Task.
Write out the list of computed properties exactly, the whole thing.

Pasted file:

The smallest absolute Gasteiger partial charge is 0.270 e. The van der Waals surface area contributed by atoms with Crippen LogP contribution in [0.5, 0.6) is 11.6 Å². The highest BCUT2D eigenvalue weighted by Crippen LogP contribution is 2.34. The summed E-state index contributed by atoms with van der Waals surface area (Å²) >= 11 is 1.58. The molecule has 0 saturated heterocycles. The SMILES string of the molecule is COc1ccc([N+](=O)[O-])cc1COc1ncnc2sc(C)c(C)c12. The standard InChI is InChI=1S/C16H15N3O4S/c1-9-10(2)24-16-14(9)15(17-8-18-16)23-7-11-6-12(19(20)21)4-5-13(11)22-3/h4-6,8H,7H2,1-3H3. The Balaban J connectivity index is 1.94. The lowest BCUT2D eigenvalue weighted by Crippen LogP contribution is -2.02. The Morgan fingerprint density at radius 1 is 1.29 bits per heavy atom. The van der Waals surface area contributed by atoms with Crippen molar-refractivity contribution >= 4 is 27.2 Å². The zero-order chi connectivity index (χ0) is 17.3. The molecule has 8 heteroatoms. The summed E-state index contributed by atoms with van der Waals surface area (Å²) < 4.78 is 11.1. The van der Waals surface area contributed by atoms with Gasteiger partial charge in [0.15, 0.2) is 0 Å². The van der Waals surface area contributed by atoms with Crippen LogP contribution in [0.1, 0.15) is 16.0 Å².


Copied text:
The smallest absolute Gasteiger partial charge is 0.270 e. The van der Waals surface area contributed by atoms with Crippen LogP contribution in [0.5, 0.6) is 11.6 Å². The highest BCUT2D eigenvalue weighted by Crippen LogP contribution is 2.34. The summed E-state index contributed by atoms with van der Waals surface area (Å²) >= 11 is 1.58. The molecule has 0 saturated heterocycles. The SMILES string of the molecule is COc1ccc([N+](=O)[O-])cc1COc1ncnc2sc(C)c(C)c12. The standard InChI is InChI=1S/C16H15N3O4S/c1-9-10(2)24-16-14(9)15(17-8-18-16)23-7-11-6-12(19(20)21)4-5-13(11)22-3/h4-6,8H,7H2,1-3H3. The Balaban J connectivity index is 1.94. The lowest BCUT2D eigenvalue weighted by Crippen LogP contribution is -2.02. The Morgan fingerprint density at radius 1 is 1.29 bits per heavy atom. The van der Waals surface area contributed by atoms with Crippen molar-refractivity contribution >= 4 is 27.2 Å². The zero-order chi connectivity index (χ0) is 17.3. The molecule has 8 heteroatoms. The summed E-state index contributed by atoms with van der Waals surface area (Å²) < 4.78 is 11.1. The van der Waals surface area contributed by atoms with Gasteiger partial charge in [0.15, 0.2) is 0 Å². The van der Waals surface area contributed by atoms with Crippen LogP contribution in [0.1, 0.15) is 16.0 Å².